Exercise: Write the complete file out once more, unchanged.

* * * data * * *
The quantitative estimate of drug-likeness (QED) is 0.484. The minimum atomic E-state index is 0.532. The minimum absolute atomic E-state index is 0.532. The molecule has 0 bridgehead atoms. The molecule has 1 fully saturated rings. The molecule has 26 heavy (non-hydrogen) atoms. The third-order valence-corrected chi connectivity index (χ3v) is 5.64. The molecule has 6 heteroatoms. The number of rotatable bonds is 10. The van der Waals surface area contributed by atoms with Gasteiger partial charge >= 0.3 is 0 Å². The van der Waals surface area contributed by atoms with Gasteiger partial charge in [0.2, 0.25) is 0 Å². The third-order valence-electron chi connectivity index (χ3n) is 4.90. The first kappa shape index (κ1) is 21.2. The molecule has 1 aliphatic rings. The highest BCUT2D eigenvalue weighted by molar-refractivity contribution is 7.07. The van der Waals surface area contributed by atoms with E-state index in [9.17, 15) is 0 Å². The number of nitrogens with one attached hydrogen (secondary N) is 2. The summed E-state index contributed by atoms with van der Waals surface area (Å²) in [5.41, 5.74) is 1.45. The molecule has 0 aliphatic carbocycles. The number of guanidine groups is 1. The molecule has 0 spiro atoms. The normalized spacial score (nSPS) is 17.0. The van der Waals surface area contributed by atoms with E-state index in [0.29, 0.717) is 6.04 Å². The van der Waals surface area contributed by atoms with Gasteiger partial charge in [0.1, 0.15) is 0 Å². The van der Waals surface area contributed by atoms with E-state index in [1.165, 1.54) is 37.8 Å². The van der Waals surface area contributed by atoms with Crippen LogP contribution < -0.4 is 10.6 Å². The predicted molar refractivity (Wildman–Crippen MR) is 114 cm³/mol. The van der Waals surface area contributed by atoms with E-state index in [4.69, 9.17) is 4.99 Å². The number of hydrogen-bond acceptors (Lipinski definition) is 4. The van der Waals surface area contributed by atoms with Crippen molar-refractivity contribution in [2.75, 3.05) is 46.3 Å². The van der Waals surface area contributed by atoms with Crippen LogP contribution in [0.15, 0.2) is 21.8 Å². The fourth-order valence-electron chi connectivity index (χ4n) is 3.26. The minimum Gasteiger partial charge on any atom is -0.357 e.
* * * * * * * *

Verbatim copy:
The quantitative estimate of drug-likeness (QED) is 0.484. The minimum atomic E-state index is 0.532. The minimum absolute atomic E-state index is 0.532. The molecule has 0 bridgehead atoms. The molecule has 1 fully saturated rings. The molecule has 26 heavy (non-hydrogen) atoms. The third-order valence-corrected chi connectivity index (χ3v) is 5.64. The molecule has 6 heteroatoms. The number of rotatable bonds is 10. The van der Waals surface area contributed by atoms with Gasteiger partial charge >= 0.3 is 0 Å². The van der Waals surface area contributed by atoms with Gasteiger partial charge in [0.2, 0.25) is 0 Å². The third-order valence-electron chi connectivity index (χ3n) is 4.90. The first kappa shape index (κ1) is 21.2. The molecule has 1 aliphatic rings. The highest BCUT2D eigenvalue weighted by molar-refractivity contribution is 7.07. The van der Waals surface area contributed by atoms with E-state index in [9.17, 15) is 0 Å². The number of nitrogens with one attached hydrogen (secondary N) is 2. The summed E-state index contributed by atoms with van der Waals surface area (Å²) in [5.41, 5.74) is 1.45. The molecule has 0 aliphatic carbocycles. The number of guanidine groups is 1. The molecule has 0 spiro atoms. The normalized spacial score (nSPS) is 17.0. The van der Waals surface area contributed by atoms with E-state index in [0.29, 0.717) is 6.04 Å². The van der Waals surface area contributed by atoms with Gasteiger partial charge in [0.1, 0.15) is 0 Å². The van der Waals surface area contributed by atoms with E-state index in [1.165, 1.54) is 37.8 Å². The van der Waals surface area contributed by atoms with Crippen LogP contribution < -0.4 is 10.6 Å². The predicted molar refractivity (Wildman–Crippen MR) is 114 cm³/mol. The van der Waals surface area contributed by atoms with E-state index in [4.69, 9.17) is 4.99 Å². The number of hydrogen-bond acceptors (Lipinski definition) is 4. The van der Waals surface area contributed by atoms with Crippen molar-refractivity contribution in [2.75, 3.05) is 46.3 Å². The van der Waals surface area contributed by atoms with Crippen LogP contribution in [0.15, 0.2) is 21.8 Å². The fourth-order valence-electron chi connectivity index (χ4n) is 3.26. The minimum Gasteiger partial charge on any atom is -0.357 e.